John Wall is carrying the Wizards to the top of the Eastern Conference
Wall scored the Wizards’ last 10 points in double-overtime to beat the Celtics, and his superb two-way play has been key to Washington’s 14-6 start.
The Washington Wizards looked dead in the water in the second overtime against the Boston Celtics on Monday night. Trailing by seven points with 2:40 left, the Wizards were on the verge of losing to the Celtics for the second time in two days. All this despite taking a 23-point lead in the third quarter and looking like they’d run away with the game.
Then, John Wall happened.
Wall single-handedly won the game, scoring the final 10 points as Washington finished the game on a 10-2 run to avoid another painful defeat. The Wizards star won the game off the court as well, delivering an emotional post-game interview where he dedicated the victory to a six-year-old cancer victim he befriended earlier in the year.
The go-ahead bucket in the second overtime featured Wall at his best, using his speed in the open court to get to the bucket for an and-1:
Wall scored 26 points on the night and he also made a ton of plays with the pass. The point guard had 17 assists, none bigger than his slick find of Paul Pierce in the first overtime (via @Truth_About_It):
Wall hitting open three-point shooters is second nature to him at this point, as he has been the best in the league in doing it the past few years. The point guard had 247 assists on three-point baskets last season, which was 51 more than the next closest player, according to Rick Maese of The Washington Post. About a quarter of the way through this season, Wall has assisted on 57 three-pointers, per SportVU player tracking data. That puts him on pace for about 230 by the end of the year.
But for some reason, Wall doesn’t always get the credit he deserves. Sam Smith of Bulls.com dropped this gem when talking about the NBA’s best backcourts in the preseason:
[Bradley Beal is] one of the truly elite shooters, but Wall still really doesn’t have an NBA game. Yes, he is very fast and can get to the basket, but his shot is balky and he still has trouble finding shooters in good position or knowing when to shoot or pass. They’d move up if Wall gains a better understanding of playing point guard.
Sure, Wall’s shot is inconsistent: he’s shooting just 43 percent overall and 31 percent from three this season. However, the assertions about needing to gain a “better understanding of playing point guard” were nonsense then and even silier now. Wall’s 10.4 assists per game have him tied with Ty Lawson for second in the league, behind only Rajon Rondo.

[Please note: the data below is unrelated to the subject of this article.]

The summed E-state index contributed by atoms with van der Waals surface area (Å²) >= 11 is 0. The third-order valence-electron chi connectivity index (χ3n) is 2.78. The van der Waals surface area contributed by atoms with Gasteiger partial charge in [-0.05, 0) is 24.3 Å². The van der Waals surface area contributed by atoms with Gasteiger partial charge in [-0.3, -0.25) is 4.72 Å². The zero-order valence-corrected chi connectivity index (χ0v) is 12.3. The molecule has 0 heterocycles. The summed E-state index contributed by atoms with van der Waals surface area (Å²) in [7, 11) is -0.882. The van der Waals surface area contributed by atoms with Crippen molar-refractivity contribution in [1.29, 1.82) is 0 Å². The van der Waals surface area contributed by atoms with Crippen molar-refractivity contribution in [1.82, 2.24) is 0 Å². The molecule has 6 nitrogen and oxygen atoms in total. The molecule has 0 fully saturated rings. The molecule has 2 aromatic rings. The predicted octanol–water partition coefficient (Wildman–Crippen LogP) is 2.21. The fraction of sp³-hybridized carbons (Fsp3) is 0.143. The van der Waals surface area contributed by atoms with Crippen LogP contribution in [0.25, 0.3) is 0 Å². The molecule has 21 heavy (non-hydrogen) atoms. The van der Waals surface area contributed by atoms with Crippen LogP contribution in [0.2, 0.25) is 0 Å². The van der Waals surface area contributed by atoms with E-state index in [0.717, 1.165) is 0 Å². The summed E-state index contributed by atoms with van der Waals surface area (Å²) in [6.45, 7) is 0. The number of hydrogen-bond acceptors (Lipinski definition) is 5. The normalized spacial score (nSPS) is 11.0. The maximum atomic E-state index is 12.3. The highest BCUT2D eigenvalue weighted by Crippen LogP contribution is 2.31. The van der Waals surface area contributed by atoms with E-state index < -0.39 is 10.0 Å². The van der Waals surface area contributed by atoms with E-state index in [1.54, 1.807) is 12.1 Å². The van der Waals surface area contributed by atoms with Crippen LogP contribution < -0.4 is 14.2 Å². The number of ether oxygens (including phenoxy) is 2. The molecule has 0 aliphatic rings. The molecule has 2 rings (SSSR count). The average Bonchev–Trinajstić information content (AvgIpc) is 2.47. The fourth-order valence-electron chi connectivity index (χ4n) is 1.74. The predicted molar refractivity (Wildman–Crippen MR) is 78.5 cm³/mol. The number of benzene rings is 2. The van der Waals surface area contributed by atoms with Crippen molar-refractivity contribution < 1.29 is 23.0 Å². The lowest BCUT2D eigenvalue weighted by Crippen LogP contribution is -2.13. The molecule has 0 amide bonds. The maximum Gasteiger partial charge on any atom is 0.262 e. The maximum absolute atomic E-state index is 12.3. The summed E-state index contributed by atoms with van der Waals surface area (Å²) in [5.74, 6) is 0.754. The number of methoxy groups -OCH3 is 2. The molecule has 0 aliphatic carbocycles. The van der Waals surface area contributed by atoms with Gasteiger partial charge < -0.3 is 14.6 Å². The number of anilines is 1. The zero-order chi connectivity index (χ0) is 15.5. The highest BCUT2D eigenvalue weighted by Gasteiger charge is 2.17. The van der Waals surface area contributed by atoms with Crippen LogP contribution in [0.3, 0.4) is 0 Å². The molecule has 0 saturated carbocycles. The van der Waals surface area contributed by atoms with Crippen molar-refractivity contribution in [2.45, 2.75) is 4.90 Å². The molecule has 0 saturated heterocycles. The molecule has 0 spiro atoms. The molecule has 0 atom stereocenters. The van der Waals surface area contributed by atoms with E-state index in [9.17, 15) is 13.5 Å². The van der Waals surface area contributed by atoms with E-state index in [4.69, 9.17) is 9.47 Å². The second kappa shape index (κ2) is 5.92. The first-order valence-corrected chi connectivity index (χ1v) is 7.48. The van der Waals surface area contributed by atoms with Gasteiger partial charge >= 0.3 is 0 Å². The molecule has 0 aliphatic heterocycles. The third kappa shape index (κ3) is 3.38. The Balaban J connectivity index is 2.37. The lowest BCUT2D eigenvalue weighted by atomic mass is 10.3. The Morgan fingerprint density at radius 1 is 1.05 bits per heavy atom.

Breaking it down even further using SportVU, we can see just how effective Wall is at getting his teammates involved. The 24-year-old is first in passes leading to free throw opportunities, second in passes that lead to assists (i.e. hockey assists), second in points created by assists per game, and third in assist chances per game.
An argument could be made that Wall turns the ball over too much, and he’s currently coughing it up over four times per game after committing nine turnovers on Monday. But part of this is a function of him having the ball so much and always trying to make things happen. While it would be nice if he cut down on some of the turnovers, it’s tough to complain too much when he’s making so many other great plays.
Not only has Wall been excellent offensively, but he has also been great on the other end of the floor. He’s second in the league in steals at 2.2 per game and the Wizards are much better defensively when he’s on the court. Washington is giving up 95.3 points per 100 possessions with its star point guard on the floor, compared to a whopping 111.0 points per 100 possessions with him on the bench, per NBA.com.
Thanks in large part to Wall, the Wizards are 14-6 and tied for second in the Eastern Conference despite Bradley Beal missing the first nine games of the year and Nene struggling with his customary foot problems. The Wall-Beal duo is arguably the best backcourt in the Eastern Conference, and they’re primed to lead Washington on a deep postseason run. If Wall keeps up this type of play — and there’s little reason to expect otherwise — he may find himself in MVP conversations.